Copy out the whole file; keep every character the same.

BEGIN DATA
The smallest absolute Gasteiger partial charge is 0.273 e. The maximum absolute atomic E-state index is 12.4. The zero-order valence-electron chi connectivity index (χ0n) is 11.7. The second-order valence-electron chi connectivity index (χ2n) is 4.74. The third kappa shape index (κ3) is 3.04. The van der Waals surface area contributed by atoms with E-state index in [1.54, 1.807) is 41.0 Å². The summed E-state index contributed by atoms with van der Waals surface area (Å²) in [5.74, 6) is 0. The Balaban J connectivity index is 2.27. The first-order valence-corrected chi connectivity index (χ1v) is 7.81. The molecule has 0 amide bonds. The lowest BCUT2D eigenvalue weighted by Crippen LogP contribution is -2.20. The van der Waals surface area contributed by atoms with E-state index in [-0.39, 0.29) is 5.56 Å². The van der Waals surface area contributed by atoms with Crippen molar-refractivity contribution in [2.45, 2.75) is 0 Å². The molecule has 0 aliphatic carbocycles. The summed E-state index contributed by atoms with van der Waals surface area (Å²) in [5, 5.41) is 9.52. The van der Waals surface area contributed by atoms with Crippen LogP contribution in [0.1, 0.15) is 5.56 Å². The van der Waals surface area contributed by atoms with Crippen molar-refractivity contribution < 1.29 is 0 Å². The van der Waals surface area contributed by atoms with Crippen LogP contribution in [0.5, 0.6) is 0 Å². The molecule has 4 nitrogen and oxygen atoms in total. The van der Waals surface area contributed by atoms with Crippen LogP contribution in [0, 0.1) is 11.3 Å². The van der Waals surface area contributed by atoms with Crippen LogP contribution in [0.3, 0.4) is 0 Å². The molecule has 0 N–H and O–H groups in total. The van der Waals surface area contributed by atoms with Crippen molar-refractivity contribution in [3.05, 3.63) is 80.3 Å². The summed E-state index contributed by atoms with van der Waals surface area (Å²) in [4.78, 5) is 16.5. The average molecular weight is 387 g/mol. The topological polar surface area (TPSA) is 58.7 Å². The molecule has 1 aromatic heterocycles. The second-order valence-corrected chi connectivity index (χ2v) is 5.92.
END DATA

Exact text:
The smallest absolute Gasteiger partial charge is 0.273 e. The maximum absolute atomic E-state index is 12.4. The zero-order valence-electron chi connectivity index (χ0n) is 11.7. The second-order valence-electron chi connectivity index (χ2n) is 4.74. The third kappa shape index (κ3) is 3.04. The van der Waals surface area contributed by atoms with E-state index in [1.54, 1.807) is 41.0 Å². The summed E-state index contributed by atoms with van der Waals surface area (Å²) in [5.74, 6) is 0. The Balaban J connectivity index is 2.27. The first-order valence-corrected chi connectivity index (χ1v) is 7.81. The molecule has 0 amide bonds. The lowest BCUT2D eigenvalue weighted by Crippen LogP contribution is -2.20. The van der Waals surface area contributed by atoms with E-state index in [-0.39, 0.29) is 5.56 Å². The van der Waals surface area contributed by atoms with Crippen molar-refractivity contribution in [2.45, 2.75) is 0 Å². The molecule has 0 aliphatic carbocycles. The summed E-state index contributed by atoms with van der Waals surface area (Å²) in [5, 5.41) is 9.52. The van der Waals surface area contributed by atoms with Crippen LogP contribution in [0.1, 0.15) is 5.56 Å². The van der Waals surface area contributed by atoms with Crippen molar-refractivity contribution < 1.29 is 0 Å². The van der Waals surface area contributed by atoms with Crippen LogP contribution in [0.5, 0.6) is 0 Å². The molecule has 4 nitrogen and oxygen atoms in total. The van der Waals surface area contributed by atoms with Crippen LogP contribution in [0, 0.1) is 11.3 Å². The van der Waals surface area contributed by atoms with Crippen LogP contribution in [0.3, 0.4) is 0 Å². The molecule has 0 N–H and O–H groups in total. The van der Waals surface area contributed by atoms with Crippen molar-refractivity contribution in [3.05, 3.63) is 80.3 Å². The summed E-state index contributed by atoms with van der Waals surface area (Å²) in [4.78, 5) is 16.5. The average molecular weight is 387 g/mol. The topological polar surface area (TPSA) is 58.7 Å². The molecule has 1 aromatic heterocycles. The second-order valence-corrected chi connectivity index (χ2v) is 5.92.